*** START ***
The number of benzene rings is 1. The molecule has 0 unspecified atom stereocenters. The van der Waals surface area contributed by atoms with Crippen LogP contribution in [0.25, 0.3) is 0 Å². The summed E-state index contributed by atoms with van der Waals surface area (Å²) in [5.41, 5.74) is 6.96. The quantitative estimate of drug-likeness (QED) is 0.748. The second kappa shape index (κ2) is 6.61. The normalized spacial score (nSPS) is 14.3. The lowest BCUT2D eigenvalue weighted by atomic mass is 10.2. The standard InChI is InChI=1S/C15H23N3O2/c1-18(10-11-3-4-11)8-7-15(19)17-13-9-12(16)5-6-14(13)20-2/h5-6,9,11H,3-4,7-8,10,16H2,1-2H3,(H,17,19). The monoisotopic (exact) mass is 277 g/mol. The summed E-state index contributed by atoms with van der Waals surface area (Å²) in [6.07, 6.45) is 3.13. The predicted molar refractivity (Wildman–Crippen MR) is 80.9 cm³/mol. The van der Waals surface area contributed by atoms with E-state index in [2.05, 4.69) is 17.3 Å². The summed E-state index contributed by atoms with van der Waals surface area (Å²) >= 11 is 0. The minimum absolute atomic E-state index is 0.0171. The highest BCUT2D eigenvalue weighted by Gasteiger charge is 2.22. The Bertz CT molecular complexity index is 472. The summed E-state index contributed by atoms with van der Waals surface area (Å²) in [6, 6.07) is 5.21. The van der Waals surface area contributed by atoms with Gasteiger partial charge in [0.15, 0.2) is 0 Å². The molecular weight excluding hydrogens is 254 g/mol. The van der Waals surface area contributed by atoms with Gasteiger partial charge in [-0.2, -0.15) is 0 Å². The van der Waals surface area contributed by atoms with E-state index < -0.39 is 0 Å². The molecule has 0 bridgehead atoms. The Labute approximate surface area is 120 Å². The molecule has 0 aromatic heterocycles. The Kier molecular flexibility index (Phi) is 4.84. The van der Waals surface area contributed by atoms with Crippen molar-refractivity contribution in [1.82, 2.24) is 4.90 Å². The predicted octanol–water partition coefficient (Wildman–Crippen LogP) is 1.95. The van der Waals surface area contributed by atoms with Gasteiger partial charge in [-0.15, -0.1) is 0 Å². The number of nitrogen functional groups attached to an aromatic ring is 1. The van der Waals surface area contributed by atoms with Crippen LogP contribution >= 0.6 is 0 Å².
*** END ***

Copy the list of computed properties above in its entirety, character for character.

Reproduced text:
The number of benzene rings is 1. The molecule has 0 unspecified atom stereocenters. The van der Waals surface area contributed by atoms with Crippen LogP contribution in [0.25, 0.3) is 0 Å². The summed E-state index contributed by atoms with van der Waals surface area (Å²) in [5.41, 5.74) is 6.96. The quantitative estimate of drug-likeness (QED) is 0.748. The second kappa shape index (κ2) is 6.61. The normalized spacial score (nSPS) is 14.3. The lowest BCUT2D eigenvalue weighted by atomic mass is 10.2. The standard InChI is InChI=1S/C15H23N3O2/c1-18(10-11-3-4-11)8-7-15(19)17-13-9-12(16)5-6-14(13)20-2/h5-6,9,11H,3-4,7-8,10,16H2,1-2H3,(H,17,19). The monoisotopic (exact) mass is 277 g/mol. The summed E-state index contributed by atoms with van der Waals surface area (Å²) in [6.07, 6.45) is 3.13. The predicted molar refractivity (Wildman–Crippen MR) is 80.9 cm³/mol. The van der Waals surface area contributed by atoms with E-state index in [2.05, 4.69) is 17.3 Å². The summed E-state index contributed by atoms with van der Waals surface area (Å²) >= 11 is 0. The minimum absolute atomic E-state index is 0.0171. The highest BCUT2D eigenvalue weighted by Gasteiger charge is 2.22. The Bertz CT molecular complexity index is 472. The summed E-state index contributed by atoms with van der Waals surface area (Å²) in [6, 6.07) is 5.21. The van der Waals surface area contributed by atoms with Gasteiger partial charge in [0.15, 0.2) is 0 Å². The molecular weight excluding hydrogens is 254 g/mol. The van der Waals surface area contributed by atoms with Gasteiger partial charge in [-0.2, -0.15) is 0 Å². The van der Waals surface area contributed by atoms with E-state index < -0.39 is 0 Å². The molecule has 0 bridgehead atoms. The Labute approximate surface area is 120 Å². The molecule has 0 aromatic heterocycles. The Kier molecular flexibility index (Phi) is 4.84. The van der Waals surface area contributed by atoms with Crippen molar-refractivity contribution in [1.82, 2.24) is 4.90 Å². The predicted octanol–water partition coefficient (Wildman–Crippen LogP) is 1.95. The van der Waals surface area contributed by atoms with Gasteiger partial charge in [-0.15, -0.1) is 0 Å². The number of nitrogen functional groups attached to an aromatic ring is 1. The van der Waals surface area contributed by atoms with Crippen LogP contribution >= 0.6 is 0 Å².